Shaun White Skateboarding
Shaun White Skateboarding for Xbox 360, PC, Nintendo Wii and PS3 had potential to be a great game. Unfortunately, it isn't.
About halfway through Shaun White Skateboarding, you end up caught in a trap set by the game's oppressive anti-skating government, The Ministry. A chopper stalks you as you grind down the city's skyline to escape. It's fast, tense, and crazy-exciting, but what's unfortunately about this thrilling segment is that it's the only moment of joy I experienced during the twelve hours I spent playing the game.
- Cool transformation and manipulation concepts...
- ...that take too long to develop and don't work as well as they should, archaic objectives and weak progression ruin the single-player, forgettable multiplayer is a huge step backward
Despite its potential, Shaun White's first foray into skateboarding is hampered by archaic objectives and forgettable multiplayer.
From a purely conceptual perspective, Shaun White Skateboarding is one of the most exciting skating games in ages, with a bevy of interesting and original ideas underpinning its design. But in terms of actual execution, it misses in nearly every possible way. The game's core gimmick involves transforming and manipulating the environment. The game's villain, The Ministry, keeps the emotionally devoid citizens of the game world oppressed and as plain as the colourless city they occupy. This embarrassing attempt at an Orwellian society doesn't have the best internal logic nor does it go anywhere even remotely as engaging as it thinks it does, but it at least serves as an excuse to bring colour and shape into an otherwise lifeless setting.
Executing tricks near washed-out areas pulls quarter pipes and rails from the ground or walls, and that's basically where the "bring the world to life" aspect of Shaun White ends. The execution is haphazard and lazy, and it limits the personalisation aspect that's advertised on the back of the box. Everything's predetermined, and it isn't until well into the game's second half that you can really explore the city to its fullest.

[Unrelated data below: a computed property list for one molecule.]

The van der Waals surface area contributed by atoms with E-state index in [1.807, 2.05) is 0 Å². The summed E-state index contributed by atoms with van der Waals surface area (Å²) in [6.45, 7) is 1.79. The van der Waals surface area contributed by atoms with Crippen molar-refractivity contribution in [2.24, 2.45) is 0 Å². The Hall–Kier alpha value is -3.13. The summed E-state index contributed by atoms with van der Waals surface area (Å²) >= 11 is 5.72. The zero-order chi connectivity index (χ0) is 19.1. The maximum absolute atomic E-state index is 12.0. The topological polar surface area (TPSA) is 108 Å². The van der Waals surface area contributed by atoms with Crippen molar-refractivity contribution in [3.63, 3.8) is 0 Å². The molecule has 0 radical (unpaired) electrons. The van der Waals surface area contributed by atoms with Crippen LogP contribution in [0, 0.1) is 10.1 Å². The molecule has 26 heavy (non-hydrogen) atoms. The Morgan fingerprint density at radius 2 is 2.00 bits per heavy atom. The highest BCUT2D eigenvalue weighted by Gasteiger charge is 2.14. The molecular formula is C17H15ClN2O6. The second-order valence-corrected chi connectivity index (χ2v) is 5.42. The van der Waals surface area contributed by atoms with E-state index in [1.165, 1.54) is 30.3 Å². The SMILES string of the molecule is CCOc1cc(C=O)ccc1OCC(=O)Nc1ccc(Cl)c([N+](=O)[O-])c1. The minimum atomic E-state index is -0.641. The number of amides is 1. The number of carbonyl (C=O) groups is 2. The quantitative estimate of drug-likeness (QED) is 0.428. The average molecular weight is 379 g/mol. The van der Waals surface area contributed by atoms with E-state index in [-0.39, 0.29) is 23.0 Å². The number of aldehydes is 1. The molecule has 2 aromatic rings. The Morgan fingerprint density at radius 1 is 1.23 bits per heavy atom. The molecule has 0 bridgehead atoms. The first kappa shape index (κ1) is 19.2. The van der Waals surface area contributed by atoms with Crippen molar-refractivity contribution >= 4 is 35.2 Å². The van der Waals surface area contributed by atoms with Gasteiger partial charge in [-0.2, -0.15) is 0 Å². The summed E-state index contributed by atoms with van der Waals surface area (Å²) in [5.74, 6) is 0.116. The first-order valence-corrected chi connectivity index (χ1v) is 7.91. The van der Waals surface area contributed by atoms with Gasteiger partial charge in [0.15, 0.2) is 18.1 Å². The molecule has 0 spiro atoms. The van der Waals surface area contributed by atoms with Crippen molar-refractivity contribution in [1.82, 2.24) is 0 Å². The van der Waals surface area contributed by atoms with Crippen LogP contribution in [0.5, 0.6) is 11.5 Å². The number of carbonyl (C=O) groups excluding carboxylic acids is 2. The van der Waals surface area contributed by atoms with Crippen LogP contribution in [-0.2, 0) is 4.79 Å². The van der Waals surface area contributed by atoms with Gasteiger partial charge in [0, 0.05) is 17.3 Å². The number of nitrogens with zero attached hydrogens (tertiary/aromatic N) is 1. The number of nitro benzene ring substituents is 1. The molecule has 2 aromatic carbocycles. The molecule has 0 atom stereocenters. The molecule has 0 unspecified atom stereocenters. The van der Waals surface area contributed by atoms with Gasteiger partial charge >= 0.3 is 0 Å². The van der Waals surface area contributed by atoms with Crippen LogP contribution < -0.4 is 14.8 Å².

For the most part, SWS is an extended tutorial for a great game that's way late to the party. You're learning things right up until the end but there's no reason valid reason why everything isn't your disposal from the very beginning. Manipulating the scenery by grinding against gravity was the idea I was looking forward to experiencing the most, but by the time I unlocked the ability to to warp rails into the sky, I was already bored.
Worse, the trick system is as tedious as the career progression, and it also arbitrarily restricts your progress. Rather than exploring your abilities, which is what inspired a genuine sense of accomplishment in EA's Skate, you buy basic flip tricks and grabs with earned experience points. There's no fulfilling discovery here: just an inane progress tree that you unlock after completing objectives. The odd design decisions don't end there. In the latter half of the game, hacking mini-games interrupt your extreme sporting. To open certain areas, you'll hop into a computer to play a barely-modified version of Marble Blast; why anyone thought this made sense in the context of a skateboarding game is beyond me.
The greatest tragedy, though, is the shallow, rudimentary multiplayer. Shaun White Snowboarding featured an open-world multiplayer component that actively encouraged socialising and communal fun; the fact that I could start an air tricks competition on the mountain, and anyone interested could join in was terrific, and this flexibility was the franchise's greatest asset. For Shaun White Skateboarding, Ubisoft dragged the mode behind the shed and blew its brains out, replacing it instead with a shallow shell of its former self. The highlight of the online multiplayer is the timed territory battle. Scoring points to claim an area was a cool addition to Tony Hawk's Pro Skater, but come on...that was 1999.
It's really unfortunate that Shaun White Snowboarding is as disappointing as it is. It's flawed in a way that trumps even its frustrating predecessor, and it lacks the multiplayer to make up for it. It suffers heavily from poor and archaic design decisions, most of which crippled my ambition to complete it at all. Having finished the entirety of Shaun White anyway, I don't feel as if I've completed anything more than a checklist of uninspired objectives. Like Shaun White Snowboarding before it, Ubisoft's flubbed execution of excellent on-paper ideas is a heartbreaking disappointment that barely warrants a weekend rental.
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